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long rows of wedge-shaped inscriptions had not been deciphered by the brilliant genius and the persevering industry of our honored Director, and had not disclosed
intimate relationship between the language of the Mesopotamian kingdoms and what we call the Semitic languages still spoken by Arabs, by Syrians, and by Jews? Nor was it their language only that has brought the cuneiform inscriptions within the sphere of our scientific interests. After all, though we are Aryas in language and thought, our religion has drawn many elements from Semitic sources. The Old Testament is nearer to us than the Veda. It was by showing us the real historical position of the sacred traditions of the Jews among the traditions of the Babylonians and Assyrians, and of the whole Semitic race, that cuneiform studies have taken their place within the sphere of modern research, and are helping us to solve questions which have perplexed Biblical students for centuries.
been slow to avail itself of the Mährchen of ancient Egypt in order to show how even the nurseries of the whole world are akin. The solemn Egyptians were as fond of stories as all other nations. Some of these stories have lately been translated, and these translations may, on the whole, be accepted as trustworthy. I shall read you one, translated by Professor Brugsch, and which he considers as the prototype of another story with which we have all been familiar from our early childhood:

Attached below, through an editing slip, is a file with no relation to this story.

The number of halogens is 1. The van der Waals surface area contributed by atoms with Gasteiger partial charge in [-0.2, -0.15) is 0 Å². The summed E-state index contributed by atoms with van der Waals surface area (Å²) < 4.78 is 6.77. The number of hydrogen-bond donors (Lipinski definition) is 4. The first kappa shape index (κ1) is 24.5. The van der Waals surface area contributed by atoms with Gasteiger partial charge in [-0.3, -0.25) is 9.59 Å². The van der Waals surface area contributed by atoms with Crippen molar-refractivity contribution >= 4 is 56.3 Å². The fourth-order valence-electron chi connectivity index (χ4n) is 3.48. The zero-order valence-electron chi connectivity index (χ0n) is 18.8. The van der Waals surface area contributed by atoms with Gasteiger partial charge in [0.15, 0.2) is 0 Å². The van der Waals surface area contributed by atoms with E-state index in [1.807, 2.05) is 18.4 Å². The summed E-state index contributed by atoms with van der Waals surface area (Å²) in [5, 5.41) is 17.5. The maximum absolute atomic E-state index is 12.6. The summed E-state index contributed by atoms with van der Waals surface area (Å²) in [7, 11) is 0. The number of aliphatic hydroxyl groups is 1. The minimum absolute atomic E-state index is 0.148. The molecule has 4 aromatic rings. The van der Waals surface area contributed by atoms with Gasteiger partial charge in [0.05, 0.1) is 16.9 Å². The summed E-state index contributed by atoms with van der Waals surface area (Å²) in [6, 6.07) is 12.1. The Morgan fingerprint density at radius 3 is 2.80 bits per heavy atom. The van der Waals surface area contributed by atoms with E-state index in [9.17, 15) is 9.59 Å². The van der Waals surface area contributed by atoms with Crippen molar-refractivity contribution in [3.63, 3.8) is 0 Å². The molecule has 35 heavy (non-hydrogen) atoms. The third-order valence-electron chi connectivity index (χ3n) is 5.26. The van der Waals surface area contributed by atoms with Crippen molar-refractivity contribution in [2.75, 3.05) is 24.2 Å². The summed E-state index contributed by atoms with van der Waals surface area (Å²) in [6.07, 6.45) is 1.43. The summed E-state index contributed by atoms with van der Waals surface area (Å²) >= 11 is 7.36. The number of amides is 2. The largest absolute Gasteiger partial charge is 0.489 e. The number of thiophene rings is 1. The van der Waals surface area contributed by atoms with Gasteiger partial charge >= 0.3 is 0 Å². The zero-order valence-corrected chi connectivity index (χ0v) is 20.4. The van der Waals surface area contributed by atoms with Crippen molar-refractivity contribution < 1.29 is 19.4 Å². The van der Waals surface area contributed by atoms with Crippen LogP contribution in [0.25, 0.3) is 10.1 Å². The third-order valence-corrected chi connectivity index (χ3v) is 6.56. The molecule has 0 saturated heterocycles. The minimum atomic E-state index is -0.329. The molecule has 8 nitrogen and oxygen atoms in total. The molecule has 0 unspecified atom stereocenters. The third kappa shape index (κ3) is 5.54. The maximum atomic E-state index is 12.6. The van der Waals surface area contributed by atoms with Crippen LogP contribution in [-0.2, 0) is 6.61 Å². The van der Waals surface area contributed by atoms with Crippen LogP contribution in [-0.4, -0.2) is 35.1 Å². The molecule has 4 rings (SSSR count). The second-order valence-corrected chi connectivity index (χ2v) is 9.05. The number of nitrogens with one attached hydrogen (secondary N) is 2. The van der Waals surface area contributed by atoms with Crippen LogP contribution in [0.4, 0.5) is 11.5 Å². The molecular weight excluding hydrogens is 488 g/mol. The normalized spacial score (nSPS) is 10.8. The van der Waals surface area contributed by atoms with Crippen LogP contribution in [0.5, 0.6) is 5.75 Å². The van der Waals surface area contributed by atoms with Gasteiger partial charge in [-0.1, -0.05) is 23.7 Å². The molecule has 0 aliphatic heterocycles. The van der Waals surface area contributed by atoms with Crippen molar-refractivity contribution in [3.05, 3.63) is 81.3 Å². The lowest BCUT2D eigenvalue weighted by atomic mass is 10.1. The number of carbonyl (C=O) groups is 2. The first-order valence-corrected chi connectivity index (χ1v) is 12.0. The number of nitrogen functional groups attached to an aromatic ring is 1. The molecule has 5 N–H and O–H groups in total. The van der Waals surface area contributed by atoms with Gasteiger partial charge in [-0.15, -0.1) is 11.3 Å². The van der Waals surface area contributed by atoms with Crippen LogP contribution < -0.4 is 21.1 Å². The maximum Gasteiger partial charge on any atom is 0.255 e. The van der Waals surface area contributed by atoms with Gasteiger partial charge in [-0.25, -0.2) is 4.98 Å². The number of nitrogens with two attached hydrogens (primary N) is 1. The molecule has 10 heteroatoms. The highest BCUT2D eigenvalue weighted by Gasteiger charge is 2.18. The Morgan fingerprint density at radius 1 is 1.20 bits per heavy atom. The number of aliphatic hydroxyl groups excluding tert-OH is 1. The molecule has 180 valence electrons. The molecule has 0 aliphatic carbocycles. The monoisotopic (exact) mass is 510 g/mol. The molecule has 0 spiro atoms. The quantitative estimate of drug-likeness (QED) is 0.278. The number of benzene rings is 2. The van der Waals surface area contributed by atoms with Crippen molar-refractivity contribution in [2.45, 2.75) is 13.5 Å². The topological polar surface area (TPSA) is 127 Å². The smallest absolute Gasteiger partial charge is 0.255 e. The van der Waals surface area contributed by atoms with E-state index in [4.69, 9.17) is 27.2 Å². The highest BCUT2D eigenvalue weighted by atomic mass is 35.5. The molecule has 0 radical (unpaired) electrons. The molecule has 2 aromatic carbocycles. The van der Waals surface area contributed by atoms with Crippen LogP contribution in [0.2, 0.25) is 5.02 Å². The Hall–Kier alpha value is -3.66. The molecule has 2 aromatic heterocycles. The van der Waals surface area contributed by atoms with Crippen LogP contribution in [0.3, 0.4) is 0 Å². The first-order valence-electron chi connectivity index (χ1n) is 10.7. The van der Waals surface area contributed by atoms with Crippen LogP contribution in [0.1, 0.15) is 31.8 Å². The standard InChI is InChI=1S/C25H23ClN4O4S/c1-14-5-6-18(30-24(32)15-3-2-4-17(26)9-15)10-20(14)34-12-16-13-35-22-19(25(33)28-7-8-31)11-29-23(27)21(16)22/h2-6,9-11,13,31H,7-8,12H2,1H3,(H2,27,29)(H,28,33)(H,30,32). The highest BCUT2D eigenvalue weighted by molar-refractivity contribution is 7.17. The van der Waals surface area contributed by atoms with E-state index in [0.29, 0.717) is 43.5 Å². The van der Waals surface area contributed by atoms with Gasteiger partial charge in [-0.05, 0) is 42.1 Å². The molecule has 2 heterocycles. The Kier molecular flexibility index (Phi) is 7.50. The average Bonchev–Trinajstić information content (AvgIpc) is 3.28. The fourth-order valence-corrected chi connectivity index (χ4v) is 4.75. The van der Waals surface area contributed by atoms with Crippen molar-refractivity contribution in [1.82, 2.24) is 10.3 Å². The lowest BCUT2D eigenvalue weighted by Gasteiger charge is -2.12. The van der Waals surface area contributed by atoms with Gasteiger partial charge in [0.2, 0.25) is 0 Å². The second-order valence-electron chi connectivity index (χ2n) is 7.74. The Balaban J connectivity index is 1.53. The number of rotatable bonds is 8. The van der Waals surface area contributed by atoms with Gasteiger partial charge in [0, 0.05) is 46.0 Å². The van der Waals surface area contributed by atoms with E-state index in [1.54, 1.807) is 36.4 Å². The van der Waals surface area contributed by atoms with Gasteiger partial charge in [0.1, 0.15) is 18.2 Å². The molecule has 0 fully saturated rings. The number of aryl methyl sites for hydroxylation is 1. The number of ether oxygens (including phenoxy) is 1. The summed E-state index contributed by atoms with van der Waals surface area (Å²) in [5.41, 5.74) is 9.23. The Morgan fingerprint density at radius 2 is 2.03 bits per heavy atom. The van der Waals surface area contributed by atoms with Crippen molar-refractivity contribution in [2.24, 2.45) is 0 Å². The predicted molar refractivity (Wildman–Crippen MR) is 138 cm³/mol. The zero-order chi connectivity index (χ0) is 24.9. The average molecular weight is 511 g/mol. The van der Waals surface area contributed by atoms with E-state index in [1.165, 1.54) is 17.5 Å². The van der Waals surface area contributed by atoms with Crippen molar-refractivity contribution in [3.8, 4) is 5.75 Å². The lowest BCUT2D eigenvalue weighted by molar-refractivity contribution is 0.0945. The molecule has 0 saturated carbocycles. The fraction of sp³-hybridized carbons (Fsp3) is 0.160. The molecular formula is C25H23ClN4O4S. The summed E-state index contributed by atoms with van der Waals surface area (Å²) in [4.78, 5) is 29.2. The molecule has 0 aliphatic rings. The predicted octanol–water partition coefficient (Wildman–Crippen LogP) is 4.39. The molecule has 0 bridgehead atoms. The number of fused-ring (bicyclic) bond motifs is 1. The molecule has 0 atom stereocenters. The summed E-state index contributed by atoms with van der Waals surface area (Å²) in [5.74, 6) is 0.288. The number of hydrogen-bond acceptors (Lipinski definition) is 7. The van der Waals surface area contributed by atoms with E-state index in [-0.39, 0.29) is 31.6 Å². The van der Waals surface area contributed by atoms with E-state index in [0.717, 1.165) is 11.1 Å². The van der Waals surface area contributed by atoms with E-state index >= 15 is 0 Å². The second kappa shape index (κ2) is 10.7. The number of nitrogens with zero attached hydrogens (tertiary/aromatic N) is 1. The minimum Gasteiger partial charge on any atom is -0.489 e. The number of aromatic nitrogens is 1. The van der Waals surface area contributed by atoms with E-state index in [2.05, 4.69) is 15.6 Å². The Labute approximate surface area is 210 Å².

The two sons of one father and one mother were, on some beautiful day, doing their work in the field.
The great brother gave an order to the little brother, saying, "Go away from here, and fetch me seed.corn from the village." The little brother went to find the wife of his great brother, and found her sitting and busy platting her hair. And he said to her, "Rise and give me seed-corn, that I may return to the field, for my great brother has commanded me saying, 'Hasten back to me and do not